Back in the United States, the Supreme Court has restored Alabama’s congressional voting map, reversing a federal court ruling that found Alabama Republicans unlawfully gerrymandered the districts to deny representation to Black voters. The maps give Alabama just one congressional district out of seven that’s favorable to a Black candidate. Monday’s 5-4 ruling by the Supreme Court will allow Alabama to keep the gerrymandered maps through November’s midterm elections while justices consider a case that could further undermine what’s left of the Voting Rights Act of 1965.
First lady Jill Biden says President Biden will no longer promote two years of tuition-free community college as part of his Build Back Better agenda. Dr. Biden spoke Monday at the Community College National Legislative Summit in Washington, D.C.
Jill Biden: “Joe has also had to make compromises. Congress hasn’t passed the Build Back Better legislation yet. And free community college is no longer part of that package.”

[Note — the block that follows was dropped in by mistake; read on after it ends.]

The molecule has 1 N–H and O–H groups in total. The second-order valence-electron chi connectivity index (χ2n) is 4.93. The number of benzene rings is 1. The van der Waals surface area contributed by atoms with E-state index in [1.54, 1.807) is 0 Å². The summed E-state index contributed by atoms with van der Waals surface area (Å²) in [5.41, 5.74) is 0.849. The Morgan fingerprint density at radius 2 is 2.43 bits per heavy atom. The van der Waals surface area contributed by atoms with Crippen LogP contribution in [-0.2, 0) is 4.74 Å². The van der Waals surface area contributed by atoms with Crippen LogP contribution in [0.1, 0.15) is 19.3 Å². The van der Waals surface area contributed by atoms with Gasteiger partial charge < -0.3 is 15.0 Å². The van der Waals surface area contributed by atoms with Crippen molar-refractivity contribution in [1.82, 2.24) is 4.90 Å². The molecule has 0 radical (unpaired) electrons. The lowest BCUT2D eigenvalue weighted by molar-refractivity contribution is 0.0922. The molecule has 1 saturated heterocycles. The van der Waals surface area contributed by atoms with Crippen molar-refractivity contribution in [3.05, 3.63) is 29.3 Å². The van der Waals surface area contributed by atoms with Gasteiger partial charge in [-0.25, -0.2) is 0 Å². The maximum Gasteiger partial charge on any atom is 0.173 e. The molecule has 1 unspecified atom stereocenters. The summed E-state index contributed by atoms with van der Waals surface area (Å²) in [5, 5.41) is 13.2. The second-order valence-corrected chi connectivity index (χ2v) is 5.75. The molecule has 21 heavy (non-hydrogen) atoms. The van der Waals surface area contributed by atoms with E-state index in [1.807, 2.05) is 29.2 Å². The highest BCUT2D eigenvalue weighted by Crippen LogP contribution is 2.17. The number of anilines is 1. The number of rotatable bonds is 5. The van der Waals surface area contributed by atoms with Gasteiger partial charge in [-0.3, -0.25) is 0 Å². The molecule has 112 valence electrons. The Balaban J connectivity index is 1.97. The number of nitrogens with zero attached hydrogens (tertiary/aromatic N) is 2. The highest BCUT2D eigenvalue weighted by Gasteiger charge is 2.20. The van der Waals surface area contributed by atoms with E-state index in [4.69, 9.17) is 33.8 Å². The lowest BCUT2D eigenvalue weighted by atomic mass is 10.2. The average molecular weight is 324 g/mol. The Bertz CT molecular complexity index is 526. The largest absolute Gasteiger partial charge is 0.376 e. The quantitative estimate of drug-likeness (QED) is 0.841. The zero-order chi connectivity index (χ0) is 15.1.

The White House is no longer actively negotiating with Democratic Senators Joe Manchin and Kyrsten Sinema, who’ve refused to support the Build Back Better bill. Democrats currently have just 49 senators available to vote in the 100-seat chamber, after New Mexico Senator Ben Ray Luján suffered a stroke and is not expected to return for weeks.
In media news, calls are growing on Spotify to remove Joe Rogan from its platform, after the popular podcast host promoted misinformation about COVID-19 on his show and as video resurfaced showing Rogan making repeated racist comments. On Friday, Grammy-winning singer India Arie joined other artists who’ve pulled their music from Spotify, as she shared a viral video showing Rogan using the N-word on his show two dozen times. This is an excerpt.